The Storm of the Century

March 11-15, 1993

While we regarded the snowstorm in Atlanta as fun and games, we were to learn later that it was to be called the "Storm of the Century", wreaking havoc from the Keys to New York City.

This NASA satellite image of the superstorm, taken on March 13, shows that it stretches from the Caribbean to upstate New York. You can see that Georgia is in the gap between the arms and that Atlanta was just in a light fringe of the storm. Parts of Birmingham, Alabama reported 16" of snow, and that appears consistent with a stronger part of the storm over Alabama. Even parts of the Florida panhandle got 2" of snow.

The above satellite image was also taken of March 13 and gives a better perspective of how it overlaid the southeastern United States. The last blizzard to have such an impact on the Southeast was the Great Blizzard of 1899 according to Wikipedia.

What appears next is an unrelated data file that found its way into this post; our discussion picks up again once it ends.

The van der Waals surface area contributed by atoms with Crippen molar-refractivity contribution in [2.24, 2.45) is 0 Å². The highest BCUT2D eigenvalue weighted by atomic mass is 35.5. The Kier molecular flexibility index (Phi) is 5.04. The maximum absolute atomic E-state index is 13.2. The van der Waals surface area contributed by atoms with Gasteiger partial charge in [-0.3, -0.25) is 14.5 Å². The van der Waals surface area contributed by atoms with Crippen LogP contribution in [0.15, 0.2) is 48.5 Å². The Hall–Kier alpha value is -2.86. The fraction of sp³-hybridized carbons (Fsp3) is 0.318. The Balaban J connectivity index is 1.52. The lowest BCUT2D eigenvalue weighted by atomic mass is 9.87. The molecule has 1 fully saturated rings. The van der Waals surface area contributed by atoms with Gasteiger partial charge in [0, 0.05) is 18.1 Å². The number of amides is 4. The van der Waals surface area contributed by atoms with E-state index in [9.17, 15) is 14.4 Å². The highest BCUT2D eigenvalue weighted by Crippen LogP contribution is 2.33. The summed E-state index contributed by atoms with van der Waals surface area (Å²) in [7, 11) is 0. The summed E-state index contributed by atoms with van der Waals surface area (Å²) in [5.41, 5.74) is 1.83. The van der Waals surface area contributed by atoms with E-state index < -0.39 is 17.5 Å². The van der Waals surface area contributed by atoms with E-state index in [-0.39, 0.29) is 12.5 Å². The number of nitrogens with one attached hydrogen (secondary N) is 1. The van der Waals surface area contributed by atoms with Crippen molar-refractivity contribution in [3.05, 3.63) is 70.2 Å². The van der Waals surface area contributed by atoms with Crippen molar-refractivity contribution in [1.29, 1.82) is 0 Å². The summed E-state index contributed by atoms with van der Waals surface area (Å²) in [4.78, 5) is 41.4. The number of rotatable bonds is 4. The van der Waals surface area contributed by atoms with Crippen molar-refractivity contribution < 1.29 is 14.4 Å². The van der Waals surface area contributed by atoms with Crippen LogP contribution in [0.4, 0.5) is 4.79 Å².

These details were put together because we watched a Nova special in 2008 on this storm and the great storm of 1953 in the area of the English Channel. Part of that program described the great storm surge that hit southern Florida in the 1993 storm, damaging or destroying 18,000 homes and killing at least 26 people. That 12 foot storm surge was pushed by a storm condition known as a "serial derecho", a series of squalls that push ahead along a line and give a long sustained storm. I was puzzled about the word "derecho", but shouldn't have been because I have used it a lot in my Spanish study - it is just the Spanish word for "straight ahead".

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